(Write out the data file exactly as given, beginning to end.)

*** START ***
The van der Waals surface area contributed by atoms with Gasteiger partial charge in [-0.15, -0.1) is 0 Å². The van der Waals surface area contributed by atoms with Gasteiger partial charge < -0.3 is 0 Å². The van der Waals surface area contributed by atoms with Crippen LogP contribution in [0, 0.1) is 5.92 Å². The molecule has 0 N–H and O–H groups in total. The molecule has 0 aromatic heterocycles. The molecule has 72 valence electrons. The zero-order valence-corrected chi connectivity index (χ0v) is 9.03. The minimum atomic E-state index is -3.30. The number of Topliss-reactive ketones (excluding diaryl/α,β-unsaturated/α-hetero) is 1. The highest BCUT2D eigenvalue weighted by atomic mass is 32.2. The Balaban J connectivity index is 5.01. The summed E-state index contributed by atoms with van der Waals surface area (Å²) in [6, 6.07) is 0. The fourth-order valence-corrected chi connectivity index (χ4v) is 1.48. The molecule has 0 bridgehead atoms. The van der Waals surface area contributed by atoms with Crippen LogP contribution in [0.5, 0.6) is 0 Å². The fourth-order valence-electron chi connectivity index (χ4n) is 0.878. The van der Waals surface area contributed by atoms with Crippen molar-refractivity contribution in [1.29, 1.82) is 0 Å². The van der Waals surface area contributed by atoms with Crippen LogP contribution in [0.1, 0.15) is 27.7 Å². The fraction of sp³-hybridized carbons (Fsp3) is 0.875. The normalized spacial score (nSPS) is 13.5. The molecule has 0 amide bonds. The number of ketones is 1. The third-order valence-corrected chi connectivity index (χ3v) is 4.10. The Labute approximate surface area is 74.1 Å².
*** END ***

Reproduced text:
The van der Waals surface area contributed by atoms with Gasteiger partial charge in [-0.15, -0.1) is 0 Å². The van der Waals surface area contributed by atoms with Gasteiger partial charge < -0.3 is 0 Å². The van der Waals surface area contributed by atoms with Crippen LogP contribution in [0, 0.1) is 5.92 Å². The molecule has 0 N–H and O–H groups in total. The molecule has 0 aromatic heterocycles. The molecule has 72 valence electrons. The zero-order valence-corrected chi connectivity index (χ0v) is 9.03. The minimum atomic E-state index is -3.30. The number of Topliss-reactive ketones (excluding diaryl/α,β-unsaturated/α-hetero) is 1. The highest BCUT2D eigenvalue weighted by atomic mass is 32.2. The Balaban J connectivity index is 5.01. The summed E-state index contributed by atoms with van der Waals surface area (Å²) in [6, 6.07) is 0. The fourth-order valence-corrected chi connectivity index (χ4v) is 1.48. The molecule has 0 bridgehead atoms. The van der Waals surface area contributed by atoms with Crippen LogP contribution in [0.5, 0.6) is 0 Å². The fourth-order valence-electron chi connectivity index (χ4n) is 0.878. The van der Waals surface area contributed by atoms with Crippen molar-refractivity contribution in [1.29, 1.82) is 0 Å². The van der Waals surface area contributed by atoms with Crippen LogP contribution in [0.1, 0.15) is 27.7 Å². The fraction of sp³-hybridized carbons (Fsp3) is 0.875. The normalized spacial score (nSPS) is 13.5. The molecule has 0 amide bonds. The number of ketones is 1. The third-order valence-corrected chi connectivity index (χ3v) is 4.10. The Labute approximate surface area is 74.1 Å².